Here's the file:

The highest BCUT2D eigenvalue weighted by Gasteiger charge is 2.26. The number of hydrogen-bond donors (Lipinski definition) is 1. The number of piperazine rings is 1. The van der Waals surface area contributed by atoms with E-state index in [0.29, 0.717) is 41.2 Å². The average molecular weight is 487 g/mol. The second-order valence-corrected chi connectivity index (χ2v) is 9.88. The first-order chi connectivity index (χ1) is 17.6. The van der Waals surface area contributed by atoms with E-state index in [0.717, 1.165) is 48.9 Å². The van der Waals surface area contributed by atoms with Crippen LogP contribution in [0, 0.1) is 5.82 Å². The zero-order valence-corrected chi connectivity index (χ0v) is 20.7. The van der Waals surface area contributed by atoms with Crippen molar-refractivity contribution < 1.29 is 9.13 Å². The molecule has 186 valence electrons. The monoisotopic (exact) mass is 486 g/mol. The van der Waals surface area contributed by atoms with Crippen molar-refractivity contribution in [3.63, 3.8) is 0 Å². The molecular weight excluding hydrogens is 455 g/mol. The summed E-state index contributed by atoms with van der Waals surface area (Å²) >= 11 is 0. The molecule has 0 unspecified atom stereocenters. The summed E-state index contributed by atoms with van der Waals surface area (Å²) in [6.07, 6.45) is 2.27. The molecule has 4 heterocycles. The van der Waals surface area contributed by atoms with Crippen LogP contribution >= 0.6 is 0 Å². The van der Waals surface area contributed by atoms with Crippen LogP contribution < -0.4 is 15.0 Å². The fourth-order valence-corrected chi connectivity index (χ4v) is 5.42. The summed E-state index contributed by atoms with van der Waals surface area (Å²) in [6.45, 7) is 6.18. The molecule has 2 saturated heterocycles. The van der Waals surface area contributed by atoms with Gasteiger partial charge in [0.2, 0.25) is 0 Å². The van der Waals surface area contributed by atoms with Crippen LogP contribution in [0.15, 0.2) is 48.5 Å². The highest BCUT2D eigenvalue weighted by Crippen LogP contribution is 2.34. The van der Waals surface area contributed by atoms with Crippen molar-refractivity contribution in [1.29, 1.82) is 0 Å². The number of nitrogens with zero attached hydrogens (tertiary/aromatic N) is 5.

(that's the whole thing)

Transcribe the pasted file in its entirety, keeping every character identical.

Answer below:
The highest BCUT2D eigenvalue weighted by Gasteiger charge is 2.26. The number of hydrogen-bond donors (Lipinski definition) is 1. The number of piperazine rings is 1. The van der Waals surface area contributed by atoms with E-state index in [0.29, 0.717) is 41.2 Å². The average molecular weight is 487 g/mol. The second-order valence-corrected chi connectivity index (χ2v) is 9.88. The first-order chi connectivity index (χ1) is 17.6. The van der Waals surface area contributed by atoms with E-state index in [0.717, 1.165) is 48.9 Å². The van der Waals surface area contributed by atoms with Crippen LogP contribution in [0, 0.1) is 5.82 Å². The zero-order valence-corrected chi connectivity index (χ0v) is 20.7. The van der Waals surface area contributed by atoms with Crippen molar-refractivity contribution < 1.29 is 9.13 Å². The molecule has 186 valence electrons. The monoisotopic (exact) mass is 486 g/mol. The van der Waals surface area contributed by atoms with Crippen molar-refractivity contribution in [3.63, 3.8) is 0 Å². The molecular weight excluding hydrogens is 455 g/mol. The summed E-state index contributed by atoms with van der Waals surface area (Å²) >= 11 is 0. The molecule has 0 unspecified atom stereocenters. The summed E-state index contributed by atoms with van der Waals surface area (Å²) in [6.07, 6.45) is 2.27. The molecule has 4 heterocycles. The van der Waals surface area contributed by atoms with Crippen LogP contribution >= 0.6 is 0 Å². The van der Waals surface area contributed by atoms with Crippen LogP contribution < -0.4 is 15.0 Å². The fourth-order valence-corrected chi connectivity index (χ4v) is 5.42. The summed E-state index contributed by atoms with van der Waals surface area (Å²) in [6.45, 7) is 6.18. The molecule has 2 saturated heterocycles. The van der Waals surface area contributed by atoms with Gasteiger partial charge in [0.2, 0.25) is 0 Å². The van der Waals surface area contributed by atoms with Crippen LogP contribution in [0.15, 0.2) is 48.5 Å². The highest BCUT2D eigenvalue weighted by Crippen LogP contribution is 2.34. The van der Waals surface area contributed by atoms with Crippen molar-refractivity contribution in [1.29, 1.82) is 0 Å². The number of nitrogens with zero attached hydrogens (tertiary/aromatic N) is 5.